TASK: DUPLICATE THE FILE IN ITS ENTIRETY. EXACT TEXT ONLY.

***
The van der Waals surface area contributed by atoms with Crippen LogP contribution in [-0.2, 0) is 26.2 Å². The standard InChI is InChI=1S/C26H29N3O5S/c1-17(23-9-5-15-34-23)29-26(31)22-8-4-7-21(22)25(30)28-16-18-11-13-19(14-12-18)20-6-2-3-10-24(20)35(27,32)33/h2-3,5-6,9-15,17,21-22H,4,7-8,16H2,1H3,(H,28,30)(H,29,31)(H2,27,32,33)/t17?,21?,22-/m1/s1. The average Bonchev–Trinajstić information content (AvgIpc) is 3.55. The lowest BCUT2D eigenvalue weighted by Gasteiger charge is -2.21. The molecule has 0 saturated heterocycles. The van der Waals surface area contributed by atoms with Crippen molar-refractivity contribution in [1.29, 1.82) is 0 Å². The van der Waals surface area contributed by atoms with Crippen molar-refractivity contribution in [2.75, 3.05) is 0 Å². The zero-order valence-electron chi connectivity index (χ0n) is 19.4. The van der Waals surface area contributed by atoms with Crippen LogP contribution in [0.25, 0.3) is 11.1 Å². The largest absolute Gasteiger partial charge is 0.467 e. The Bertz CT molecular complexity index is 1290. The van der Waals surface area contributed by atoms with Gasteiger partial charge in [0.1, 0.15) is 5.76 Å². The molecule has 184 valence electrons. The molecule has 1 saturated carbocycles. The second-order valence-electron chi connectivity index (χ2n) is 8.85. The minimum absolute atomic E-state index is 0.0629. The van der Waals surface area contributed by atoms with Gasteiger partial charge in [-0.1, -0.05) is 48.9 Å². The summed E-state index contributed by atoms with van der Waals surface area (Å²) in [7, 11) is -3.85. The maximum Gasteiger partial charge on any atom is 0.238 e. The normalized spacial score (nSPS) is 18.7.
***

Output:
The van der Waals surface area contributed by atoms with Crippen LogP contribution in [-0.2, 0) is 26.2 Å². The standard InChI is InChI=1S/C26H29N3O5S/c1-17(23-9-5-15-34-23)29-26(31)22-8-4-7-21(22)25(30)28-16-18-11-13-19(14-12-18)20-6-2-3-10-24(20)35(27,32)33/h2-3,5-6,9-15,17,21-22H,4,7-8,16H2,1H3,(H,28,30)(H,29,31)(H2,27,32,33)/t17?,21?,22-/m1/s1. The average Bonchev–Trinajstić information content (AvgIpc) is 3.55. The lowest BCUT2D eigenvalue weighted by Gasteiger charge is -2.21. The molecule has 0 saturated heterocycles. The van der Waals surface area contributed by atoms with Crippen molar-refractivity contribution in [1.29, 1.82) is 0 Å². The van der Waals surface area contributed by atoms with Crippen molar-refractivity contribution in [2.75, 3.05) is 0 Å². The zero-order valence-electron chi connectivity index (χ0n) is 19.4. The van der Waals surface area contributed by atoms with Crippen LogP contribution in [0.25, 0.3) is 11.1 Å². The largest absolute Gasteiger partial charge is 0.467 e. The Bertz CT molecular complexity index is 1290. The van der Waals surface area contributed by atoms with Gasteiger partial charge in [0.1, 0.15) is 5.76 Å². The molecule has 184 valence electrons. The molecule has 1 saturated carbocycles. The second-order valence-electron chi connectivity index (χ2n) is 8.85. The minimum absolute atomic E-state index is 0.0629. The van der Waals surface area contributed by atoms with Gasteiger partial charge in [-0.1, -0.05) is 48.9 Å². The summed E-state index contributed by atoms with van der Waals surface area (Å²) in [7, 11) is -3.85. The maximum Gasteiger partial charge on any atom is 0.238 e. The normalized spacial score (nSPS) is 18.7.